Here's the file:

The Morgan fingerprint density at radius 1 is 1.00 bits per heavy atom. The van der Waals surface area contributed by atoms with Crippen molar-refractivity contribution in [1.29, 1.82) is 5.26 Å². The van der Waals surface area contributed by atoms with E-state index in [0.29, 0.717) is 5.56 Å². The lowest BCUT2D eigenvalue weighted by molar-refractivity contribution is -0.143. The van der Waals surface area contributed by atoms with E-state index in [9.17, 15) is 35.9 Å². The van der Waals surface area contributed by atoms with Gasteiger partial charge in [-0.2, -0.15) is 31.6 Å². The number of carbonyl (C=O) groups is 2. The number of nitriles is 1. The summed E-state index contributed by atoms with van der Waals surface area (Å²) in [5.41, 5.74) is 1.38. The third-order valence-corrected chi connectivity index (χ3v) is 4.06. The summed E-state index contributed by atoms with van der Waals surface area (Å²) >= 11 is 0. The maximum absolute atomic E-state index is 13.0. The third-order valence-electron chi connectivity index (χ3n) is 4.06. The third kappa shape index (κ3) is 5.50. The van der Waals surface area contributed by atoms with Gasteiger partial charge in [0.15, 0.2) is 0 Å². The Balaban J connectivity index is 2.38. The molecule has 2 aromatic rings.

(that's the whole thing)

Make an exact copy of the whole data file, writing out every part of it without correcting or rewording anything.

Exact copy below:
The Morgan fingerprint density at radius 1 is 1.00 bits per heavy atom. The van der Waals surface area contributed by atoms with Crippen molar-refractivity contribution in [1.29, 1.82) is 5.26 Å². The van der Waals surface area contributed by atoms with E-state index in [0.29, 0.717) is 5.56 Å². The lowest BCUT2D eigenvalue weighted by molar-refractivity contribution is -0.143. The van der Waals surface area contributed by atoms with E-state index in [9.17, 15) is 35.9 Å². The van der Waals surface area contributed by atoms with Gasteiger partial charge in [-0.2, -0.15) is 31.6 Å². The number of carbonyl (C=O) groups is 2. The number of nitriles is 1. The summed E-state index contributed by atoms with van der Waals surface area (Å²) in [5.41, 5.74) is 1.38. The third-order valence-corrected chi connectivity index (χ3v) is 4.06. The summed E-state index contributed by atoms with van der Waals surface area (Å²) >= 11 is 0. The maximum absolute atomic E-state index is 13.0. The third-order valence-electron chi connectivity index (χ3n) is 4.06. The third kappa shape index (κ3) is 5.50. The van der Waals surface area contributed by atoms with Gasteiger partial charge in [0.15, 0.2) is 0 Å². The Balaban J connectivity index is 2.38. The molecule has 2 aromatic rings.